12/18/22 I watched Olivier Assayas' Irma Vep.  There is no film I have seen made in 2022 that has as much to say about what cinema has been and what it can be as it turns 127.  Of course there are remnants of Feuillade but in this opus it would be hard also not to think of Lynch's work in TV, Jarmusch's approach to music in Dead Man and Rivette's career of exploring meta.  Vincent Macaigne embodies the greatest and most complex depiction of a filmmaker the medium has ever given us while Assayas inhabits the specter of JLG to give us a work that manages all at once to flood us with emotions and ideas.   

12/24/22 I watched Alain Guiraudie's Nobody's Hero.  It has much to say about France's current racial issues even if I found it a bit muddled in its subtext and conception.  

12/26/22 I watched James Cameron's Avatar: The Way of Water.  Way too long.  I admire Cameron's ambition and ability to transport us somewhere else but he overstays his welcome by about an hour.

1/24/22 I watched Steven Speilberg's The Fabelmans.  Spielberg's most autobiographical film to date is full of a few touching moments like the final scene with John Ford but mostly I found it unsure in its acting, tone, and emotional arc.  

4/9/22 I watched Austin and Meredith Bragg's Pinball: The Man Who Saved The Game.  I enjoyed its fresh material - I had never heard this story about pinball.  I also appreciated its warm spirit and strong acting for a film of this size.  

6/3/23 I watched Christophe Honore's Winter Boy.  I've been a fan of the few Honore works I've seen, in particular Sorry Angel.  In this one, there are moving moments and the acting is sublime but I never fully felt the milieu because the style, the coldness of the photography specifically, seemed a bit too overbearing.

6/28/23 I watched Laura Poitras' All the Beauty and the Bloodshed.  I was a fan of Poitras' Citizenfour and although I liked her latest a little less it sneaks up on you.  Particularly as it starts to circle back at the end to Nan's relationship with her parents and returns to her sister and her final days.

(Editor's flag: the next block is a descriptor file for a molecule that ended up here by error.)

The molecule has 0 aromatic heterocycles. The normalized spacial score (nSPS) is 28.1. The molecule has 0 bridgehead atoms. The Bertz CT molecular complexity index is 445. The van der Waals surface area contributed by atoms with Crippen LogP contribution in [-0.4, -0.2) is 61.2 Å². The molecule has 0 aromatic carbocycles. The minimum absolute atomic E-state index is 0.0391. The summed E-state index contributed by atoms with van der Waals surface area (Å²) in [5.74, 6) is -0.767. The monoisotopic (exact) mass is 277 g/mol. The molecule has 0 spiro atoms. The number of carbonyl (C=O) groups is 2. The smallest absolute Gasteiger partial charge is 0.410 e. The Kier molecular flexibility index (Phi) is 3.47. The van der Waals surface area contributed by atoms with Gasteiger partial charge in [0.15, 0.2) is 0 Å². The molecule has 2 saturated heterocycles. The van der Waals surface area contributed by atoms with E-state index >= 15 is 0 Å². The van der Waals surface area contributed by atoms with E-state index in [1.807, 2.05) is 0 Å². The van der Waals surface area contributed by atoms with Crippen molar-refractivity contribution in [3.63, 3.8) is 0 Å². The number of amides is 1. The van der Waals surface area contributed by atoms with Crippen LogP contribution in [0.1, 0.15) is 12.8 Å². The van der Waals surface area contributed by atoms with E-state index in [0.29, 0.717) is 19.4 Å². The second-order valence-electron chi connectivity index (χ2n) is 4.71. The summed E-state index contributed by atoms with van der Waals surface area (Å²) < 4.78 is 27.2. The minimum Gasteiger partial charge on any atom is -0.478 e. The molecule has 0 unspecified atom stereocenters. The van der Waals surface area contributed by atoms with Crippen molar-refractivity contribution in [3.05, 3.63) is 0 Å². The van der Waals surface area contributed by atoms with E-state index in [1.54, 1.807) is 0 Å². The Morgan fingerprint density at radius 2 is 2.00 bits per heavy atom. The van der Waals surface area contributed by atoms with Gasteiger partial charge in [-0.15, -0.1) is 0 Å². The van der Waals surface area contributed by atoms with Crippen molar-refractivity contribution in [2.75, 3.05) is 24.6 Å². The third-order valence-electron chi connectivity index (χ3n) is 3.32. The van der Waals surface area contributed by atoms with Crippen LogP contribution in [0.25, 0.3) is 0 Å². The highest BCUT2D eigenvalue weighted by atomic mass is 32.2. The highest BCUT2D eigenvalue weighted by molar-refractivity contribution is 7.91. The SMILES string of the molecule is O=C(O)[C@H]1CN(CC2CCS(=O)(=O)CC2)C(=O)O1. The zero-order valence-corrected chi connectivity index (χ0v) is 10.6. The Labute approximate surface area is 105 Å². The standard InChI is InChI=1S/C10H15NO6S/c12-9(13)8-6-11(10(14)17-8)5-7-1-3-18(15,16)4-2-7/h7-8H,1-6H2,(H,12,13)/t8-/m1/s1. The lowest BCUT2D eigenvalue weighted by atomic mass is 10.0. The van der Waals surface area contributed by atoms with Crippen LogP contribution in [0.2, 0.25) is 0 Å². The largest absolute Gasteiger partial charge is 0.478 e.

7/28/23 I watched Max Walker-Silverman's A Love Song.  Dale Dickey turns in a great performance, full of quiet and depth.  And the film has moments that feel extraordinarily lived-in, fresh and real.  I felt it all a little thin when it ended, like I needed to spend longer in the world and be a part of a few more of her interactions.

10/21/23 I watched Lizzie Gottlieb's Turn Every Page: The Adventures of Robert Caro and Robert Gottlieb.  One of these docs, although not rigorously made, that immediately made me want to seek additional information about the people it features.

2/6/24 I watched Will Lovelace and Dylan Southern's Meet Me in the Bathroom.  Great early views into The Strokes, LCD Soundsystem, Interpol, TV On The Radio and others.

2/10/24 I watched CB Stockfleth's The Elephant 6 Recording Co.  Fascinating for me to learn this originated less than an hour away from me in Ruston.  I can't wait to dig more into Olivia Tremor Control, Apples in Stereo and Neutral Milk Hotel.

4/10/24 I watched Thomas von Steinaecker's Werner Herzog: Radical Dreamer. Not earth shattering but I most appreciated it for the understanding it provided of Herzog's upbringing.